February 27, 2007
Burger Wars Are Back--Introducing the Beer Barrel Main Event Charity Burger
In 2005, I had a series of posts about noteworthy burgers, including the 12.5 pound Zeus burger, the 15 pound Beer Barrel Belly Buster (only 10.5 pounds of beef) from Denny's Beer Barrel Pub (see the photo), whale burgers and poodle burgers.
Denny's Beer Barrel Pub has reignited the burger wars with the Beer Barrel Main Event Charity Burger, a 123 pounder (only 80 pounds beef) that costs $379. See the photo--mmm mmm good. Don't ask about calories--as the owner says, "If you were worried about calories you would be at home eating Kellogg's." Sounds like it would be a little pointless to ask about the number of cows sacrificed for the cause, too.
In any case, the escalating burger wars may spark a new variant of Moore's law by doubling the poundage every 2 years. In 2036 we'll be talking about the Galaxy burger which weighs more than all of the matter in our galaxy.
February 20, 2007
Internet Hunting Update
The AP updates the status of laws banning Internet hunting, a topic I blogged about extensively in 2005 and even wrote an editorial about. Encouraged by the Humane Society (on a roll with their regressive perspectives about Internet law), 25 states have now passed anti-Internet hunting laws. A proposed law is pending before the Connecticut legislature, but this law looks especially silly now that the only website ever to offer Internet hunting stopped doing so some time ago. So what, exactly, are Connecticut legislators regulating--the hypothetical prospect that a new player will decide to create this "industry" despite 25 other state laws to the contrary? Glad to see that there are not more pressing problems in Connecticut than to regulate non-existent websites!!!
February 19, 2007
Ownership of Attorney Work Product
Copyright ownership of attorney work product is an under-discussed issues among attorneys. It raises a variety of complex issues, including who owns the copyright in the documents we prepare as attorneys and when do we infringe by recycling our work or "borrowing" from others. I think this is such an interesting issue that I tested my copyright students on it in 2002. See the exam and my sample answer. Ken Adams has also blogged on the topic (here and here, or the combined article here), and the topic routinely sparks flamewars on CNI-Copyright.
In the recent issue of Business Law News (the periodical for members of the Business Law Section of the CA State Bar), Greg Victoroff published Copyrights in Attorney Work Product: Panacea or Pandora's Box?, an admirable and thorough discussion of the topic. Although I haven't found a web-accessible version, it's worth tracking down if you're interested in the topic. I don't agree with his basic agenda (of promoting copyright interests in attorneys-qua-authors--for example, I think it's silly to put a CR notice on court submissions), but he'd get an A for issue-spotting on my exam!
February 16, 2007
Concurring Opinions Guest Blog Posts
I've concluded my guest blogging stint at Concurring Opinions. A list of my posts there:
* Best and Worst Internet Laws
* Suggestions for Conference Organizers
* Real Estate Appraisals and Copyrighting Facts
* MySpace Sued for Facilitating Offline Sexual Assaults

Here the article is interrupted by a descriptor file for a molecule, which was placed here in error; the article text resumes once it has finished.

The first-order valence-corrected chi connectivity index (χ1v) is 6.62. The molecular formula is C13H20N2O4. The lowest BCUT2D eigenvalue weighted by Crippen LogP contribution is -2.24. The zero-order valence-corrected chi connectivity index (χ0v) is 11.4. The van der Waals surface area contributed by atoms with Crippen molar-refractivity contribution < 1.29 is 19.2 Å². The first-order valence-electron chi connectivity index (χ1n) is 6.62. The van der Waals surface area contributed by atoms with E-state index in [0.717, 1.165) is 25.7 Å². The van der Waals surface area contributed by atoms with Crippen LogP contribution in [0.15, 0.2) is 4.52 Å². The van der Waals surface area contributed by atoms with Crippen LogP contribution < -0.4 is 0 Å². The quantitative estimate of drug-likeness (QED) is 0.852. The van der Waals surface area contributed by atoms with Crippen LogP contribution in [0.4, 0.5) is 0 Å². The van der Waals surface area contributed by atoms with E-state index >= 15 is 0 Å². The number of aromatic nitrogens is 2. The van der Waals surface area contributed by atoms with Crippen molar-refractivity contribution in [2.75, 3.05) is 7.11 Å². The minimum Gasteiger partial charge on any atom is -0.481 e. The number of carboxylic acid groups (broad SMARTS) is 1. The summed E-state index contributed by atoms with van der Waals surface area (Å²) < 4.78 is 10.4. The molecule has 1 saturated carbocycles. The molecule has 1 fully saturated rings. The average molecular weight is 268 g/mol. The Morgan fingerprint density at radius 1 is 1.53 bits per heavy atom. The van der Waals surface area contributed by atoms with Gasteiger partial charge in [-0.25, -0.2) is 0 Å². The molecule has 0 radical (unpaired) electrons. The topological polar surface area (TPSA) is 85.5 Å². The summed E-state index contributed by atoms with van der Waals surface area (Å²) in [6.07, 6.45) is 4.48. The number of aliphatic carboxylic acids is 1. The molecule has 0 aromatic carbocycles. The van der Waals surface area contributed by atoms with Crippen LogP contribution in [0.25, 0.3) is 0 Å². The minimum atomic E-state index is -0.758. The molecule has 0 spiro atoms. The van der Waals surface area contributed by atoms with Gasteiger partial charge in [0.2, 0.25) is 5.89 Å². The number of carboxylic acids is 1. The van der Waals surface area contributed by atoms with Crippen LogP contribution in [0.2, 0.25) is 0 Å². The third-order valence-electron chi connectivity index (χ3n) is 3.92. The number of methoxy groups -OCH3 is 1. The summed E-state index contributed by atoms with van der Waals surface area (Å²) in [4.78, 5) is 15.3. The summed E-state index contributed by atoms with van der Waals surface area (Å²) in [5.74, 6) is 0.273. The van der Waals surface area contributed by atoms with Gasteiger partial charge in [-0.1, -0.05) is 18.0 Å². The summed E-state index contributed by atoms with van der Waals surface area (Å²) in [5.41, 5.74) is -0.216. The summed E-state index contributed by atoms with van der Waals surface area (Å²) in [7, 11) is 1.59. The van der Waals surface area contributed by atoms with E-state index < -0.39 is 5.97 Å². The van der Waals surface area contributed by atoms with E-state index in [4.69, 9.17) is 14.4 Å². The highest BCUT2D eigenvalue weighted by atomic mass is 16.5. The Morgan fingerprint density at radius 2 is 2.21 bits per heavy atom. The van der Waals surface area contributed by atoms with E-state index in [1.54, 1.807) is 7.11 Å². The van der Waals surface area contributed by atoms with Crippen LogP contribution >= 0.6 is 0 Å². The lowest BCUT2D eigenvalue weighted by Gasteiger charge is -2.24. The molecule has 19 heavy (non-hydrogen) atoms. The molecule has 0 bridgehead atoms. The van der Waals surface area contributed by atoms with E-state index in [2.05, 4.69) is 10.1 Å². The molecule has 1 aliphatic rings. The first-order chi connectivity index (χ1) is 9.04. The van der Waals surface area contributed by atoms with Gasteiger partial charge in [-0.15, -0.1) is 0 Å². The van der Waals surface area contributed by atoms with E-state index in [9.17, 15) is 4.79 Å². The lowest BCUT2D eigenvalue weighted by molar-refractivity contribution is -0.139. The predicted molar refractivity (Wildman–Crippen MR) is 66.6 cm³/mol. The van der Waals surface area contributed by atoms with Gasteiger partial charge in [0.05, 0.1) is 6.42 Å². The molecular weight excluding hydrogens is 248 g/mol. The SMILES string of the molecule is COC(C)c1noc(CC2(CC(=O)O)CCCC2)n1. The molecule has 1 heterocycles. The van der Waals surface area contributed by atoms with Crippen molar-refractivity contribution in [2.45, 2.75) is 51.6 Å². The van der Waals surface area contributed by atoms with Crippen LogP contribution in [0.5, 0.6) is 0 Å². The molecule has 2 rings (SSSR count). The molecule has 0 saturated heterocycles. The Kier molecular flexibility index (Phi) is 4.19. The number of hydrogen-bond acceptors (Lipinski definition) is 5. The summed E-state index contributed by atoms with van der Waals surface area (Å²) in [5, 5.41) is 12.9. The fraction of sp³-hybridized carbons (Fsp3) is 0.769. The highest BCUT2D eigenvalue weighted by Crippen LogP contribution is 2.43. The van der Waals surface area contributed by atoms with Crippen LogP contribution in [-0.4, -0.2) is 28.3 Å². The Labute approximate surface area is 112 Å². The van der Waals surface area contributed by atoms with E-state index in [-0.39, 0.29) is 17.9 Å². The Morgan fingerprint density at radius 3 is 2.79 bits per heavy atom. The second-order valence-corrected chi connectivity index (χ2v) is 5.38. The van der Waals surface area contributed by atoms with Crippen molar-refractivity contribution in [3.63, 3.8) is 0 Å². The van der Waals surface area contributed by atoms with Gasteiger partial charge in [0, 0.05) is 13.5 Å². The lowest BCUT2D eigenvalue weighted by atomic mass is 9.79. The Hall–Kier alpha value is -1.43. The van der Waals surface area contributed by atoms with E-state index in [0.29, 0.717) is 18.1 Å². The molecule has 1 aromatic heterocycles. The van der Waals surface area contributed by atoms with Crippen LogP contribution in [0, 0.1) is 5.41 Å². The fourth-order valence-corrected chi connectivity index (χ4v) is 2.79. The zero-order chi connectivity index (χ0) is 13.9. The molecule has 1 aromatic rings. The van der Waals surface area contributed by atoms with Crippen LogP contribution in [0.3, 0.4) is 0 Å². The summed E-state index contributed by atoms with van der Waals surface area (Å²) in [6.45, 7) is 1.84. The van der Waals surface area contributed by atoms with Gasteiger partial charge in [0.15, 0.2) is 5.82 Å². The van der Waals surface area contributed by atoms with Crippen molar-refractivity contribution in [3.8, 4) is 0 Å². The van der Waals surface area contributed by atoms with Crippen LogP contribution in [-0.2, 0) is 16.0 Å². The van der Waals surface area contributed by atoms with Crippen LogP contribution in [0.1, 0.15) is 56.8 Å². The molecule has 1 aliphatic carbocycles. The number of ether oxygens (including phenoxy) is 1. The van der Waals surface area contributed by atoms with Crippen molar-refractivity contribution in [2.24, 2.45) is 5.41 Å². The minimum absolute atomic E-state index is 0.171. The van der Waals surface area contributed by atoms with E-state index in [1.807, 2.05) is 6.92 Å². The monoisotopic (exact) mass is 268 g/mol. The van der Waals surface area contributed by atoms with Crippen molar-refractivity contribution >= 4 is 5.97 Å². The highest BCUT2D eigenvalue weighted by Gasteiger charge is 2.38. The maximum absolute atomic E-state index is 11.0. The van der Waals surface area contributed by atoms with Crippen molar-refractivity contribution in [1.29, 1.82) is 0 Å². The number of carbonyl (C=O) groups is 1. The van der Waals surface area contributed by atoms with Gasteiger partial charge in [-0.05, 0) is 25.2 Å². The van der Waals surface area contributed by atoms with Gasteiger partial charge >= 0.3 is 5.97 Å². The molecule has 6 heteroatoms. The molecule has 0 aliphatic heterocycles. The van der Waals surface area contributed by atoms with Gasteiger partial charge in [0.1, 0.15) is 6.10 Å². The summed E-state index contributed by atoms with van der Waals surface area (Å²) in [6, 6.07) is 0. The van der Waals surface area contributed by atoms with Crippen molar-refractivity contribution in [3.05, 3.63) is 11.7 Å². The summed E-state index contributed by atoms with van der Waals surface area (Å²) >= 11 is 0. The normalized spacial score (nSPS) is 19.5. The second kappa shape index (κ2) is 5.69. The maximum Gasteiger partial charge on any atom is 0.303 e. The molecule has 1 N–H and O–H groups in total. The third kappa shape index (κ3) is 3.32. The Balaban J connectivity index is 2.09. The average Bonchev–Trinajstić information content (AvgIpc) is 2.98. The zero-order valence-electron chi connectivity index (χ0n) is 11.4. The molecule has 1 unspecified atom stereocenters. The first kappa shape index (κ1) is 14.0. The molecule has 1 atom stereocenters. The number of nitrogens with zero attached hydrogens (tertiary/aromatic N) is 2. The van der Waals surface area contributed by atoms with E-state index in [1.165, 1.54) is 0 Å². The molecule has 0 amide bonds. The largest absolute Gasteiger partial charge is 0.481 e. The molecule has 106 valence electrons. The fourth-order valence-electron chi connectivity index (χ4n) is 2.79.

* Curriculum Proliferation
* Favorite Holiday-Themed Cases
* A Guest Blogger's "Meta" Post About Guest Blogging
February 14, 2007
The Destruction of Young Lawyers
Douglas Litowitz is issuing a second edition of the book The Destruction of Young Lawyers. I haven't read the book, but this interview with him lays out his basic thesis. He argues that 5 key attributes of the legal profession are contributing to widespread unhappiness among practicing lawyers:
* law school (among other critiques, "It is outrageously expensive, boring, and doesn’t teach concrete lawyering skills")
* the bar exam, "a totally pointless ritual of subjugation"
* "the big-firming of the profession," where (among other things) "equity partners are like a master-class while the young associates are like wage workers hired out by the partners"
* the billable hour method of charging
* new communication "technology which has transformed the practice of law into a 24-hour quickie-mart"
I'm not sure any of these critiques are new or even especially enlightening. However, who can resist such colorful rhetoric?
February 13, 2007
Blawgers Discussion Issues
I'm helping to organize a roundtable discussion for blawgers (scheduled for March 28, 6-8pm at SCU--please email me if you're interested in coming). This got me thinking about topics I'd like to explore with other blawgers. My list:
* why do you blog?
* who is your intended audience?
* what is your favorite/most memorable blogging experience?
* how did you get into blogging?
* who are your favorite bloggers?
* what would do with your blog if you had more time?
* how would you characterize your blog voice/style?
* how are you dealing with comment/referral spam?
* what do you do to promote your blog?
* what are you using as a stats package?
* any luck with tools like Feedburner or a service that converts blog posts into an email alert?
* what's your philosophy for building/managing your blogroll?
* are there better ways to generate revenue than Google AdSense? Are you concerned about generating revenues from the blog?
* what are your experiences with podcasting and video?
* do you have any special tricks to sourcing content for your blog?
* are you getting any good business/referrals from the blog? How do you respond to requests for legal input from blog readers?
* how are you dealing with emails from litigants in the cases you blog about? (many of these emails want to relitigate the case via the blog)
* what are you doing to manage legal risk for comments, guest bloggers, joint bloggers? (recognizing that 47 USC 230 and other legal doctrines may limit liability here)
* what is your policy about taking down user comments? Accepting trackbacks?
* are you registering your copyrights? Should you? Have you registered as an OSP under 17 USC 512? Should you?
* how much research do you do before blogging on a topic? How much should you do?